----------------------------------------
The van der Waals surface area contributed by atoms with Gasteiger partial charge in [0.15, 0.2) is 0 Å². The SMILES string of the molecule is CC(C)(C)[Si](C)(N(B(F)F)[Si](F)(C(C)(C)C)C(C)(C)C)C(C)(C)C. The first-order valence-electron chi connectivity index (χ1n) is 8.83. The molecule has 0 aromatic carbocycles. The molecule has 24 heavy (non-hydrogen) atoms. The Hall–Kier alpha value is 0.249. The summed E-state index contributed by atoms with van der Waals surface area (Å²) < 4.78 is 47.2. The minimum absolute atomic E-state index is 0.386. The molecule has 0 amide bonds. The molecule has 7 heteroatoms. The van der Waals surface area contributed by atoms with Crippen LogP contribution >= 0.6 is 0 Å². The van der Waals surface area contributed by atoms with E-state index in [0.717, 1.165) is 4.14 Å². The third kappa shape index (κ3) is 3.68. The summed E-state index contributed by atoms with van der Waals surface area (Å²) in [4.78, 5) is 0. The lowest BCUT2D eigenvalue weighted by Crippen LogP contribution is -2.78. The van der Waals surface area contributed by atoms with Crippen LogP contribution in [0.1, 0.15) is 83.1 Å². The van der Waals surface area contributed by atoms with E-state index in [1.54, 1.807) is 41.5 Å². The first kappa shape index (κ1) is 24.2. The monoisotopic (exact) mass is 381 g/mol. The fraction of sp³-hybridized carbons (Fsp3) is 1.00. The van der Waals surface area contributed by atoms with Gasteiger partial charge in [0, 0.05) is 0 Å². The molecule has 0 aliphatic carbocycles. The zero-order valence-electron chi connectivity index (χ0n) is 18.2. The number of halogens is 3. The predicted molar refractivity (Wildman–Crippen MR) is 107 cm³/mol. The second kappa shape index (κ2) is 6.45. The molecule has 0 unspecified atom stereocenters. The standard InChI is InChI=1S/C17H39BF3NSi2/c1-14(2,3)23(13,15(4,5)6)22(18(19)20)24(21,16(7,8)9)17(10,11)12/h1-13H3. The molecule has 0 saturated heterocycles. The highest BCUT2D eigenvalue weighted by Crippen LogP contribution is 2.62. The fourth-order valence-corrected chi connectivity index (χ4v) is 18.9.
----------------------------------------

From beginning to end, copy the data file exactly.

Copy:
The van der Waals surface area contributed by atoms with Gasteiger partial charge in [0.15, 0.2) is 0 Å². The SMILES string of the molecule is CC(C)(C)[Si](C)(N(B(F)F)[Si](F)(C(C)(C)C)C(C)(C)C)C(C)(C)C. The first-order valence-electron chi connectivity index (χ1n) is 8.83. The molecule has 0 aromatic carbocycles. The molecule has 24 heavy (non-hydrogen) atoms. The Hall–Kier alpha value is 0.249. The summed E-state index contributed by atoms with van der Waals surface area (Å²) < 4.78 is 47.2. The minimum absolute atomic E-state index is 0.386. The molecule has 0 amide bonds. The molecule has 7 heteroatoms. The van der Waals surface area contributed by atoms with Crippen LogP contribution >= 0.6 is 0 Å². The van der Waals surface area contributed by atoms with E-state index in [0.717, 1.165) is 4.14 Å². The third kappa shape index (κ3) is 3.68. The summed E-state index contributed by atoms with van der Waals surface area (Å²) in [4.78, 5) is 0. The lowest BCUT2D eigenvalue weighted by Crippen LogP contribution is -2.78. The van der Waals surface area contributed by atoms with Crippen LogP contribution in [0.1, 0.15) is 83.1 Å². The van der Waals surface area contributed by atoms with E-state index in [1.54, 1.807) is 41.5 Å². The first kappa shape index (κ1) is 24.2. The monoisotopic (exact) mass is 381 g/mol. The fraction of sp³-hybridized carbons (Fsp3) is 1.00. The van der Waals surface area contributed by atoms with Gasteiger partial charge in [0, 0.05) is 0 Å². The molecule has 0 aliphatic carbocycles. The zero-order valence-electron chi connectivity index (χ0n) is 18.2. The number of halogens is 3. The predicted molar refractivity (Wildman–Crippen MR) is 107 cm³/mol. The second kappa shape index (κ2) is 6.45. The molecule has 0 unspecified atom stereocenters. The standard InChI is InChI=1S/C17H39BF3NSi2/c1-14(2,3)23(13,15(4,5)6)22(18(19)20)24(21,16(7,8)9)17(10,11)12/h1-13H3. The molecule has 0 saturated heterocycles. The highest BCUT2D eigenvalue weighted by Crippen LogP contribution is 2.62. The fourth-order valence-corrected chi connectivity index (χ4v) is 18.9.